The Running of the Bulls
by Old Bone Machine
I once believed that I would never ride in peak hour traffic. I liken this to the drug user that believed they would never use heroin or the needle (and I choose now not to extrapolate this parallel to its logical conclusion).
On my daily grind from my home at the base of Mount Dandenong to my workplace in Hawthorn, I ride via Burwood Highway and High Street. My work colleagues consider my undertaking (poor choice of words perhaps) as lunacy.
The mood of the traffic at various locations and times is so different and the mood is palpable to the rider.
Before 6am the traffic is fast-moving. Cars pass by me safely, most changing lanes to avoid me. My blinking lights are easily seen. A small set of cars pass and then for some time the road is quiet, before another herd passes by.
Around 7am matters become more frantic. Cars nervously shift in the traffic and jockey for position. I worry that a sudden and abrupt movement by a driver might be my undoing.
An early exit from work at 4pm and I can get home in the lull that is the calm before the storm.
At 6pm the traffic is boiling. At the change of lights the cars literally roar and charge like the running of the bulls. I fear for my safety at these times and urge the God of Cycling (surely not Cyclops, and on current form neither Thor Hushovd) to deliver me home safely. It’s at this time that cars (and their drivers) will bully you.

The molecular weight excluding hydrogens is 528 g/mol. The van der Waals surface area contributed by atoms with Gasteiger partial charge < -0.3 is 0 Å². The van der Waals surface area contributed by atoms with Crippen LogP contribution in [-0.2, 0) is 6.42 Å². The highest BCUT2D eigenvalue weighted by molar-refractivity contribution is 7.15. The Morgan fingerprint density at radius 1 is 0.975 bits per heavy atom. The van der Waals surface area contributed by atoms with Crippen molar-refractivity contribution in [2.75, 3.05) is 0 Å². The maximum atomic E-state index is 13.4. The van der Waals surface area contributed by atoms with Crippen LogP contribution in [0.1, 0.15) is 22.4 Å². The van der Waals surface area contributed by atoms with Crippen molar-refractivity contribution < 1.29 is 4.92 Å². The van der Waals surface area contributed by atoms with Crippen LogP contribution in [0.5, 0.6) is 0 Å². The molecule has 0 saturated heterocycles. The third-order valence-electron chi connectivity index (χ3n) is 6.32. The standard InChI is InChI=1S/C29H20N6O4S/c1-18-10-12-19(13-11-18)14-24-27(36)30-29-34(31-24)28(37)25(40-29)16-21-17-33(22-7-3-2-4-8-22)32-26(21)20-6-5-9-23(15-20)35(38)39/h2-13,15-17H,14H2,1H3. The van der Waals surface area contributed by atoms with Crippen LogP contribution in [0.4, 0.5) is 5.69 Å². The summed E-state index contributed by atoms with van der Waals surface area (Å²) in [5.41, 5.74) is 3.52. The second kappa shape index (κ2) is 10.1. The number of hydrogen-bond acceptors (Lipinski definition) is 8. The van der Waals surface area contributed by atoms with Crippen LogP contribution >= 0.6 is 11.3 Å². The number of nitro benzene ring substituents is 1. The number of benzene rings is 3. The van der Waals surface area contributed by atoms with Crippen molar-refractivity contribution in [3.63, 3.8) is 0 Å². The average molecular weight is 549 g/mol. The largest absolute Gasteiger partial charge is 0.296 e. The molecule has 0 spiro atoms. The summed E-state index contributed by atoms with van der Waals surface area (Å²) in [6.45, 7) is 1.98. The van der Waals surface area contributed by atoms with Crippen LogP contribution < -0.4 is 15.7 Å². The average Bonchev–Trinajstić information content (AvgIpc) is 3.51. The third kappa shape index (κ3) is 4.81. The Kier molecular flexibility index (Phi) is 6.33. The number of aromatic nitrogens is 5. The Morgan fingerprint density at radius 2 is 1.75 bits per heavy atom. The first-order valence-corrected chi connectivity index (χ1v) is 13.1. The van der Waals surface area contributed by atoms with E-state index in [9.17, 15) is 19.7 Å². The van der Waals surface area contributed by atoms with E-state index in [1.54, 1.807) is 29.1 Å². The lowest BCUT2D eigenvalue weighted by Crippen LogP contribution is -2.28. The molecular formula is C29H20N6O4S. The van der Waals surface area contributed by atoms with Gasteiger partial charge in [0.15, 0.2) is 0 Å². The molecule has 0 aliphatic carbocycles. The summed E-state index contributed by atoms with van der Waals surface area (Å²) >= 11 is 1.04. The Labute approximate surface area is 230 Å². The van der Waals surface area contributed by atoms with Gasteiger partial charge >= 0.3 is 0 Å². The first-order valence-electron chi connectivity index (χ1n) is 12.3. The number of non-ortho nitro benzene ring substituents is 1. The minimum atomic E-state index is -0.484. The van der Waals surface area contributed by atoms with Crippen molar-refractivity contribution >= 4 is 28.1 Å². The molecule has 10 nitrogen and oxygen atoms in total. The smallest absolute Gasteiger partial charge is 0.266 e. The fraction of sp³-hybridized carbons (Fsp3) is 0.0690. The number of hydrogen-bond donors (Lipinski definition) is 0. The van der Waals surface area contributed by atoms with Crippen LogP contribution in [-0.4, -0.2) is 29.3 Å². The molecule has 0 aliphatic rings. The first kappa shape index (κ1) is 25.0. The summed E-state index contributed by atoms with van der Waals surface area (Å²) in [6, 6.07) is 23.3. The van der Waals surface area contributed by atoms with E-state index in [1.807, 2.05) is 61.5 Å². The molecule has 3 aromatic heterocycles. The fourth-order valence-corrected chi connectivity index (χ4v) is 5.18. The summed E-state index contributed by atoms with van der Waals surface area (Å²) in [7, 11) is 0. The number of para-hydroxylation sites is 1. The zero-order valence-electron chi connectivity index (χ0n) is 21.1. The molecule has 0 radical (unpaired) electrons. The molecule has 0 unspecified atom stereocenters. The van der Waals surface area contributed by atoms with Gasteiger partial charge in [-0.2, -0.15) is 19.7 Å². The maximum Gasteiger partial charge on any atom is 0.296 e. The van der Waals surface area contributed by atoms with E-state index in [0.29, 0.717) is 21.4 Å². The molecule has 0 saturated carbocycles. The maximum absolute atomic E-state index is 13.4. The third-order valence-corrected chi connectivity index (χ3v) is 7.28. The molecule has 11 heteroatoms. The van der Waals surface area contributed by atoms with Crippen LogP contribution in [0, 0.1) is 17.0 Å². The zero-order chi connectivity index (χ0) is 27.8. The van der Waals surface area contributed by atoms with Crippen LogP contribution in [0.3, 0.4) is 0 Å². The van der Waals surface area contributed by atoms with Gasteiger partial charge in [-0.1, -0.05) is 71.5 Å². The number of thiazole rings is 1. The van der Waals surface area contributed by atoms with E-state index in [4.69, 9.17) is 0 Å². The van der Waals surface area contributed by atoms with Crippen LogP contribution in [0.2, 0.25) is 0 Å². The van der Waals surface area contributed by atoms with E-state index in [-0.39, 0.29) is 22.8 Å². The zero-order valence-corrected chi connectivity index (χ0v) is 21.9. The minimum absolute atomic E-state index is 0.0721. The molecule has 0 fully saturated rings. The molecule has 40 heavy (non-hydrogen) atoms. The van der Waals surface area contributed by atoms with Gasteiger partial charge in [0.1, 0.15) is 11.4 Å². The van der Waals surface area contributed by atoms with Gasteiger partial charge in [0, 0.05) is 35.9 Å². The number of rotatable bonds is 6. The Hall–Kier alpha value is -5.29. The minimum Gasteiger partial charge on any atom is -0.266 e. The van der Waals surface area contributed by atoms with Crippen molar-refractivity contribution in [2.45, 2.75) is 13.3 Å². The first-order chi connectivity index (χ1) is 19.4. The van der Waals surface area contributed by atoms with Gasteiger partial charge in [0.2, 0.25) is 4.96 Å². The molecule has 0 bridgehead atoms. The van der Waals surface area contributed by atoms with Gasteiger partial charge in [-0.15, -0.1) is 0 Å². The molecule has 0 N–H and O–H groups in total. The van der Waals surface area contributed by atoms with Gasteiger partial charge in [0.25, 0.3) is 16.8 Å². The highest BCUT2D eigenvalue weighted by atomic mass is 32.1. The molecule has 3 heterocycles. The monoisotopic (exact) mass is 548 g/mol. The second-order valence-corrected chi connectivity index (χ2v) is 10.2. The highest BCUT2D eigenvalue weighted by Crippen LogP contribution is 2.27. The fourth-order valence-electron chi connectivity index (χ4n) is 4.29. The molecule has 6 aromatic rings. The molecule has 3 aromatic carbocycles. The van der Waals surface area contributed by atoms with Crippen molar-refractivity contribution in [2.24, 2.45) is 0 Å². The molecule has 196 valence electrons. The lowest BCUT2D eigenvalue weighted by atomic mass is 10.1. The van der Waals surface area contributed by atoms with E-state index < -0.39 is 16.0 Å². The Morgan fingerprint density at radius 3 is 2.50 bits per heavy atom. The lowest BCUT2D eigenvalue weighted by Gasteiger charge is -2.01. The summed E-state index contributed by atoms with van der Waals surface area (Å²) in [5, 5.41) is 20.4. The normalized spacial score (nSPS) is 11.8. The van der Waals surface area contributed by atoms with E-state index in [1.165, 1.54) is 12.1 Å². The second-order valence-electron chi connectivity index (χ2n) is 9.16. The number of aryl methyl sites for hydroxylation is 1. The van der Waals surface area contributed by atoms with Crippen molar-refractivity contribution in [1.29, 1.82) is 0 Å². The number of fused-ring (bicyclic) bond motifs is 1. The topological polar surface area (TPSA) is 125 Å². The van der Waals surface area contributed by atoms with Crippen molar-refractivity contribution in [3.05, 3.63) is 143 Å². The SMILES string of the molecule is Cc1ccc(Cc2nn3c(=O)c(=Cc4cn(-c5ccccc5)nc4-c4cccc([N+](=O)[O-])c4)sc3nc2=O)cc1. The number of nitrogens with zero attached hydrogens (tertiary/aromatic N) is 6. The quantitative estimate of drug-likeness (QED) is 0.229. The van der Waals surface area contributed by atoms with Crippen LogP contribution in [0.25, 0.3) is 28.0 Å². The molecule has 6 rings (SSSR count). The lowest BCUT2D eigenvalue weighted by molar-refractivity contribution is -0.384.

I once believed that I would never ride in peak hour traffic but now I know I am an addict. Despite the dangers (of which I’m well aware) I need the daily rush that cycling provides.
The following are excerpts from research carried out by Monash University and sponsored by the Amy Gillett Foundation.
This study is an exploratory one to characterise bicycle and motor vehicle crashes. It is based on real crashes reported to police from Victoria, Queensland, South Australia and Western Australia during 2000-2004.
Crashes involving bicycle riders were identified and 13,901 bicycle riders matched to colliding motor vehicles and their drivers. These collisions were used to describe characteristics of bicycle crash circumstances, demographics and serious injury outcomes of both bicycle riders and motorists involved.
Monday to Friday were the most common days for crashes to occur, with crashes being least frequent on Saturdays and Sundays. Crashes were more likely to occur in the time periods 2pm to 6pm and 6am to 10am than any other time of the day with crash frequencies highest from 2pm to 6pm. Crashes were more common in February and March with a decline apparent during the winter months.
Overall 80% of crashes involved male bicycle riders. Bicycle riders aged 6 to 19 years were involved in crashes the most followed by bicyclists aged 20 to 29 years. Crash involvement for these age groups was 29.2% and 20.1% respectively. Overall 54% of crashes involved male motorists and 36.5% of crashes involved female motorists. Motorists aged 30 to 39 years were involved in crashes the most followed by motorists aged 40 to 49 years and 20 to 25 years. Crash involvement for these age groups was 18.1%, 14.5% and 13.5% respectively.
In general, crashes involving bicycle riders are seldom reported to the Police unless someone is killed or injured (usually the bicyclist) hence only injury crashes are considered in this report.
The entire report can be viewed via the following link. No surprises really (and unfortunately) in the statistics, especially if ones rides daily with the bulls.
Take care out there.